A messy desk might change your life or at least inspire a novel thought or two. New research from the University of Minnesota suggests a cluttered workspace might promote innovation. In a study likely to make Martha Stewart sob into her three-hole punch, study participants were asked to sit in either tidy or unkempt offices then brainstorm different ways to use ping pong balls. Those sitting amidst the debris generated more novel uses (i.e. ice cube trays).
True, this particular study didn't solve global warming or infant mortality but the virtues of a disheveled life don't get much praise or even attention. They certainly haven't gotten their own cable show and as far as I know there is no national organization or accreditation process for Personal Disorganizers.
So slobs of the world, this is your moment. If you can find your coffee mug, lift it and cheer. Before slipping into unbridled disorderliness, however, be warned. Too much mishmash might adversely effect your waistline. People sitting in those messy offices were less likely to choose apples and other healthy snacks. If there'd been a treadmill in the room they would snubbed it. They also were less likely to donate money. Selfish gluttons.
Now some might interpret this mess-induced impropriety in terms of conscientiousness, a personality trait characterized by responsible, orderly and otherwise polite behavior and no surprise it’s been linked to all sorts of positive outcomes in life. In fact it's one of the Big Five personality traits and at some point most adults have been assessed on it either by an employer, ex-spouse or the psychologist waiting behind you in the grocery check-out line.
In the interest of conscientiousness, I must point out much of the messy desk headlines could have used more conscientiousness.
Even the New York Times blew it with their choice, What A Messy Desk Says About You. This headlines suggests a boss, simply by peering into an employee’s cubicle, could predict whether the person will finish an assignment on time, swipe office supplies or get caught sexting the new intern. It suggests a desk is not merely a place to stash breath mints, but a window into an employee’s possibly twisted brain.
The headline also suggests a completely different study. In the actual study, researchers manipulated the office environment to see the potential effects of tidiness on creativity. The hypothetical botched headline study, in contrast, is observational. Participants would complete surveys assessing their creativity and personality. Someone would go inspect a bunch of desks. Then a few grad students would enter all the data and run analyses to figure out if they could accurately judge creativity or conscientiousness based on the appearance of a desk. Then the university would send out a press release announcing creative people are more likely to have messy offices.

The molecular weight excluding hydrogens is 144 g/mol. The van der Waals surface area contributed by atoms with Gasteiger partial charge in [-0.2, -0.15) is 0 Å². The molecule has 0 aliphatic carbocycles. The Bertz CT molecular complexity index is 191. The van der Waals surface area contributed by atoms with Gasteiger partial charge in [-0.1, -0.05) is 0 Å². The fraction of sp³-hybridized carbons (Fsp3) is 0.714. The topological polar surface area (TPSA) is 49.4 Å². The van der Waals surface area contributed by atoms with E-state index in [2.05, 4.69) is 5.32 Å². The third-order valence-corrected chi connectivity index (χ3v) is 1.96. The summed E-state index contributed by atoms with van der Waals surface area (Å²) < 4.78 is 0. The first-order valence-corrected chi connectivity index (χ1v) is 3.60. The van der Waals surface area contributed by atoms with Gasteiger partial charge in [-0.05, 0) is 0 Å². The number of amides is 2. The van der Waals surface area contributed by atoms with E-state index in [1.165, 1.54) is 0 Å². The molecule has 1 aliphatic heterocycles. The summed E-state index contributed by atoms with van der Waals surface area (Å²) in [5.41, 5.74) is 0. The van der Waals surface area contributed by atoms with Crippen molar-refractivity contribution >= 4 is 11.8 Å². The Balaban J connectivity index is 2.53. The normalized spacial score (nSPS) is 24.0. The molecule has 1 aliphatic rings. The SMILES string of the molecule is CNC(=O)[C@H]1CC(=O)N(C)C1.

So what’s the big deal? The actual study implies even an uninspired dolt might squeak out a bright new idea given enough discarded food containers and newspapers. It also suggests picking up offers rewards too. The hypothetical study offers no such hope. It assumes you are your desk, for better or worse. As a parent interested in encouraging creativity, generosity and a healthy lifestyle I find the actual study more appealing.
I’d be remiss not to mention a few headlines that got it right or at least not so wrong.
Before You Straighten Up Your Desk, Read This No too bad. No claims. No empty promises.
Then there are the other headlines...
Can a Messy Desk Make You Creative? It also made me eat that Kit Kat, roll through the stop sign and forget soccer practice. Officer, it was the desk, not me, I swear.
Your Messy Desk Is Evidence of the Indomitable Creativity of Your Soul Totally unfounded but definite points for snark.
Messy Desk, Creative Mind? Study Says Yes The study speaketh? What did it say other than yes?
Messy Office a Fertile Ground for Creative Mind Messy offices and fertility? Are creative women more likely to get pregnant in a messy office?
How a Messy Desk May Predict—and Even Shorten—Your Lifespan Caution! That desk may be killing you.
I don't know about lethal office furnture, but those last few headlines win on creativity. Accuracy not so much. I wonder if the messy desk phenomenon applies not only to ping pong balls but headlines too?